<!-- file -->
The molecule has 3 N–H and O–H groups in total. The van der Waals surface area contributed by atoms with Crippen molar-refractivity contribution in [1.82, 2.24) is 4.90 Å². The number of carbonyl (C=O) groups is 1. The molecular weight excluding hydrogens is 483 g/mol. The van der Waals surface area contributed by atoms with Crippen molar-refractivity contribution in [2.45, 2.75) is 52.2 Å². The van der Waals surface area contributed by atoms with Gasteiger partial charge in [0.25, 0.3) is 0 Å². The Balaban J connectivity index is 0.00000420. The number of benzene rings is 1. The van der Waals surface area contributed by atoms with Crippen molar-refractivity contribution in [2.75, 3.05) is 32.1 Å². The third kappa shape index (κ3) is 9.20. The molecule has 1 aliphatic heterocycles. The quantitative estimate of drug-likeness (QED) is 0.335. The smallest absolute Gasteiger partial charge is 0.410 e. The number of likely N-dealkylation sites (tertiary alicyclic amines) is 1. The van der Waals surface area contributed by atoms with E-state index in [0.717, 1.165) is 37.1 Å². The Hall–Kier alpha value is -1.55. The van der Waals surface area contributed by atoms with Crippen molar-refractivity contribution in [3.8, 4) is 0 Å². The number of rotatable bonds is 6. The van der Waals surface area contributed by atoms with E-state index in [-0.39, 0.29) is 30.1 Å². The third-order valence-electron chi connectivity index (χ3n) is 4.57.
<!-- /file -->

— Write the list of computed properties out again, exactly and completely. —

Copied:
The molecule has 3 N–H and O–H groups in total. The van der Waals surface area contributed by atoms with Crippen molar-refractivity contribution in [1.82, 2.24) is 4.90 Å². The number of carbonyl (C=O) groups is 1. The molecular weight excluding hydrogens is 483 g/mol. The van der Waals surface area contributed by atoms with Crippen molar-refractivity contribution in [2.45, 2.75) is 52.2 Å². The van der Waals surface area contributed by atoms with Gasteiger partial charge in [0.25, 0.3) is 0 Å². The Balaban J connectivity index is 0.00000420. The number of benzene rings is 1. The van der Waals surface area contributed by atoms with Crippen molar-refractivity contribution in [2.75, 3.05) is 32.1 Å². The third kappa shape index (κ3) is 9.20. The molecule has 1 aliphatic heterocycles. The quantitative estimate of drug-likeness (QED) is 0.335. The smallest absolute Gasteiger partial charge is 0.410 e. The number of likely N-dealkylation sites (tertiary alicyclic amines) is 1. The van der Waals surface area contributed by atoms with E-state index in [0.717, 1.165) is 37.1 Å². The Hall–Kier alpha value is -1.55. The van der Waals surface area contributed by atoms with Crippen molar-refractivity contribution in [3.8, 4) is 0 Å². The number of rotatable bonds is 6. The van der Waals surface area contributed by atoms with E-state index in [-0.39, 0.29) is 30.1 Å². The third-order valence-electron chi connectivity index (χ3n) is 4.57.